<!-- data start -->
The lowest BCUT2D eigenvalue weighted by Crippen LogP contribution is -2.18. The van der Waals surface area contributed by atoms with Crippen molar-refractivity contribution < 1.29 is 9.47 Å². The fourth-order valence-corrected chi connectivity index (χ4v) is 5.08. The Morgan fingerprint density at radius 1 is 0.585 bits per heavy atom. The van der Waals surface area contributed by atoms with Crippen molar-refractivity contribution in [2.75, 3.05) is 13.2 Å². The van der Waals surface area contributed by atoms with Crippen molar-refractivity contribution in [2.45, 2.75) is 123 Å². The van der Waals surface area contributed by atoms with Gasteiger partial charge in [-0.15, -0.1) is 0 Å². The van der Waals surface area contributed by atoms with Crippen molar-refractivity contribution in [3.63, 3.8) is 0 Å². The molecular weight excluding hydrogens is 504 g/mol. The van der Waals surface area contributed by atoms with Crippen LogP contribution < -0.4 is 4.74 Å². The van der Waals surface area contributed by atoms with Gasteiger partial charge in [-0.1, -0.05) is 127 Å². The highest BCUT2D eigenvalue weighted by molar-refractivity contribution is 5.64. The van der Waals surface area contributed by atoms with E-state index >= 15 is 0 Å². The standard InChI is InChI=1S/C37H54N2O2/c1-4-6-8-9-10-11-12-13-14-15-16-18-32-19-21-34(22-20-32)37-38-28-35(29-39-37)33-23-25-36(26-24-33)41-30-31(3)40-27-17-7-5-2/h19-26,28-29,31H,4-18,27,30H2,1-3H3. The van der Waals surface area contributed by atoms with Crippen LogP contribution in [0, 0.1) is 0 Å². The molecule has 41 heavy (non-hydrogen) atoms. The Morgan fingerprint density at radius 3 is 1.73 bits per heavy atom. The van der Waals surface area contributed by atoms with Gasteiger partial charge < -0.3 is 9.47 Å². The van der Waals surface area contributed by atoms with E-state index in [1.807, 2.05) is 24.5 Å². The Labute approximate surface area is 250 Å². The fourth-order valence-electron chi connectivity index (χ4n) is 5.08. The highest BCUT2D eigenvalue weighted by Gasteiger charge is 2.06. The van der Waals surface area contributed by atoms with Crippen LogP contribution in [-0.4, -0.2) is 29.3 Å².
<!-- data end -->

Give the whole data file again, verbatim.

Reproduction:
The lowest BCUT2D eigenvalue weighted by Crippen LogP contribution is -2.18. The van der Waals surface area contributed by atoms with Crippen molar-refractivity contribution < 1.29 is 9.47 Å². The fourth-order valence-corrected chi connectivity index (χ4v) is 5.08. The Morgan fingerprint density at radius 1 is 0.585 bits per heavy atom. The van der Waals surface area contributed by atoms with Crippen molar-refractivity contribution in [2.75, 3.05) is 13.2 Å². The van der Waals surface area contributed by atoms with Crippen molar-refractivity contribution in [2.45, 2.75) is 123 Å². The van der Waals surface area contributed by atoms with Gasteiger partial charge in [-0.15, -0.1) is 0 Å². The van der Waals surface area contributed by atoms with Crippen molar-refractivity contribution in [3.63, 3.8) is 0 Å². The molecular weight excluding hydrogens is 504 g/mol. The van der Waals surface area contributed by atoms with Crippen LogP contribution < -0.4 is 4.74 Å². The van der Waals surface area contributed by atoms with Gasteiger partial charge in [-0.1, -0.05) is 127 Å². The highest BCUT2D eigenvalue weighted by molar-refractivity contribution is 5.64. The van der Waals surface area contributed by atoms with E-state index >= 15 is 0 Å². The standard InChI is InChI=1S/C37H54N2O2/c1-4-6-8-9-10-11-12-13-14-15-16-18-32-19-21-34(22-20-32)37-38-28-35(29-39-37)33-23-25-36(26-24-33)41-30-31(3)40-27-17-7-5-2/h19-26,28-29,31H,4-18,27,30H2,1-3H3. The van der Waals surface area contributed by atoms with Crippen LogP contribution in [0, 0.1) is 0 Å². The molecule has 41 heavy (non-hydrogen) atoms. The Morgan fingerprint density at radius 3 is 1.73 bits per heavy atom. The van der Waals surface area contributed by atoms with Gasteiger partial charge < -0.3 is 9.47 Å². The van der Waals surface area contributed by atoms with E-state index in [1.807, 2.05) is 24.5 Å². The Labute approximate surface area is 250 Å². The fourth-order valence-electron chi connectivity index (χ4n) is 5.08. The highest BCUT2D eigenvalue weighted by Gasteiger charge is 2.06. The van der Waals surface area contributed by atoms with Crippen LogP contribution in [-0.4, -0.2) is 29.3 Å².